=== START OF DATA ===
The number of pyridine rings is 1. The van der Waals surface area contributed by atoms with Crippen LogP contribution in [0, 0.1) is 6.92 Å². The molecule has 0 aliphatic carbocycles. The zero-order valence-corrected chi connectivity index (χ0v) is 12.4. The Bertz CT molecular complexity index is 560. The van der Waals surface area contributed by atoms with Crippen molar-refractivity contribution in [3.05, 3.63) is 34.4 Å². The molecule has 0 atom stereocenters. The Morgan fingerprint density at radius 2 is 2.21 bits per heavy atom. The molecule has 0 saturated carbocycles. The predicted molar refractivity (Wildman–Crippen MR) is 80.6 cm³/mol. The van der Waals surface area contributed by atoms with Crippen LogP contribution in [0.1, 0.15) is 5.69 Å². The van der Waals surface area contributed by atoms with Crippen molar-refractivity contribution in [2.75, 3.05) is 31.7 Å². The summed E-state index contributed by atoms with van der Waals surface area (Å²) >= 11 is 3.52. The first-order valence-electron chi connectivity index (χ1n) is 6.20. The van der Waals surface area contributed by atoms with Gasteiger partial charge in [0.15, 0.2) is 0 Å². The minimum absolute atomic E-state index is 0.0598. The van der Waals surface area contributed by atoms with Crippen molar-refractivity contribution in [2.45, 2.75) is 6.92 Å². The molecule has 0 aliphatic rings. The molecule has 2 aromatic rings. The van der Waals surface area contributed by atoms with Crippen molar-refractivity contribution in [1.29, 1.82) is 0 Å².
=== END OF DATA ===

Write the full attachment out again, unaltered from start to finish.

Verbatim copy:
The number of pyridine rings is 1. The van der Waals surface area contributed by atoms with Crippen LogP contribution in [0, 0.1) is 6.92 Å². The molecule has 0 aliphatic carbocycles. The zero-order valence-corrected chi connectivity index (χ0v) is 12.4. The Bertz CT molecular complexity index is 560. The van der Waals surface area contributed by atoms with Crippen molar-refractivity contribution in [3.05, 3.63) is 34.4 Å². The molecule has 0 atom stereocenters. The Morgan fingerprint density at radius 2 is 2.21 bits per heavy atom. The molecule has 0 saturated carbocycles. The predicted molar refractivity (Wildman–Crippen MR) is 80.6 cm³/mol. The van der Waals surface area contributed by atoms with Crippen LogP contribution in [0.1, 0.15) is 5.69 Å². The van der Waals surface area contributed by atoms with Crippen molar-refractivity contribution in [2.75, 3.05) is 31.7 Å². The summed E-state index contributed by atoms with van der Waals surface area (Å²) >= 11 is 3.52. The first-order valence-electron chi connectivity index (χ1n) is 6.20. The van der Waals surface area contributed by atoms with Gasteiger partial charge in [0.15, 0.2) is 0 Å². The minimum absolute atomic E-state index is 0.0598. The van der Waals surface area contributed by atoms with Crippen molar-refractivity contribution in [2.45, 2.75) is 6.92 Å². The molecule has 0 aliphatic rings. The molecule has 2 aromatic rings. The van der Waals surface area contributed by atoms with Crippen molar-refractivity contribution in [1.29, 1.82) is 0 Å².